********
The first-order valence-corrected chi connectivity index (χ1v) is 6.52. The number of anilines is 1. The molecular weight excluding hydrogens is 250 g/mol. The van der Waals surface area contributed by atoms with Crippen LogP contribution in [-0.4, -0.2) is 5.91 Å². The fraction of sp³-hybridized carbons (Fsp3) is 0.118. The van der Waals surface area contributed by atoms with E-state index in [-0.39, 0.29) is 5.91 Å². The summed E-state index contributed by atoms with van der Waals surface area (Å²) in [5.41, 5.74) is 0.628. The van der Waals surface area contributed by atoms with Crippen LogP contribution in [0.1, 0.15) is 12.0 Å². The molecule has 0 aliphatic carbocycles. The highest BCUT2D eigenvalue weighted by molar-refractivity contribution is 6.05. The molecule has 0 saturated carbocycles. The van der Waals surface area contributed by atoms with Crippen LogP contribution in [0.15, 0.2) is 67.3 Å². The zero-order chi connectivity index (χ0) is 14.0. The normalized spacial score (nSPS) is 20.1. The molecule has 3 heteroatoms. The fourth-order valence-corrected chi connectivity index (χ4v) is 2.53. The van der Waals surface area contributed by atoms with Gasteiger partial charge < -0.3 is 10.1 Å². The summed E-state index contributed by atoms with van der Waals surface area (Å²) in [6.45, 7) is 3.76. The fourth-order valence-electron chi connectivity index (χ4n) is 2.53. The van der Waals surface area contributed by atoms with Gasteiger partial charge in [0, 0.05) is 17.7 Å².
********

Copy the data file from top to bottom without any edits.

The first-order valence-corrected chi connectivity index (χ1v) is 6.52. The number of anilines is 1. The molecular weight excluding hydrogens is 250 g/mol. The van der Waals surface area contributed by atoms with Crippen LogP contribution in [-0.4, -0.2) is 5.91 Å². The fraction of sp³-hybridized carbons (Fsp3) is 0.118. The van der Waals surface area contributed by atoms with E-state index in [-0.39, 0.29) is 5.91 Å². The summed E-state index contributed by atoms with van der Waals surface area (Å²) in [5.41, 5.74) is 0.628. The van der Waals surface area contributed by atoms with Crippen LogP contribution in [0.1, 0.15) is 12.0 Å². The molecule has 0 aliphatic carbocycles. The highest BCUT2D eigenvalue weighted by molar-refractivity contribution is 6.05. The molecule has 0 saturated carbocycles. The van der Waals surface area contributed by atoms with Crippen LogP contribution in [0.15, 0.2) is 67.3 Å². The zero-order chi connectivity index (χ0) is 14.0. The normalized spacial score (nSPS) is 20.1. The molecule has 3 heteroatoms. The fourth-order valence-corrected chi connectivity index (χ4v) is 2.53. The van der Waals surface area contributed by atoms with Gasteiger partial charge < -0.3 is 10.1 Å². The summed E-state index contributed by atoms with van der Waals surface area (Å²) in [6.45, 7) is 3.76. The fourth-order valence-electron chi connectivity index (χ4n) is 2.53. The van der Waals surface area contributed by atoms with Gasteiger partial charge in [0, 0.05) is 17.7 Å².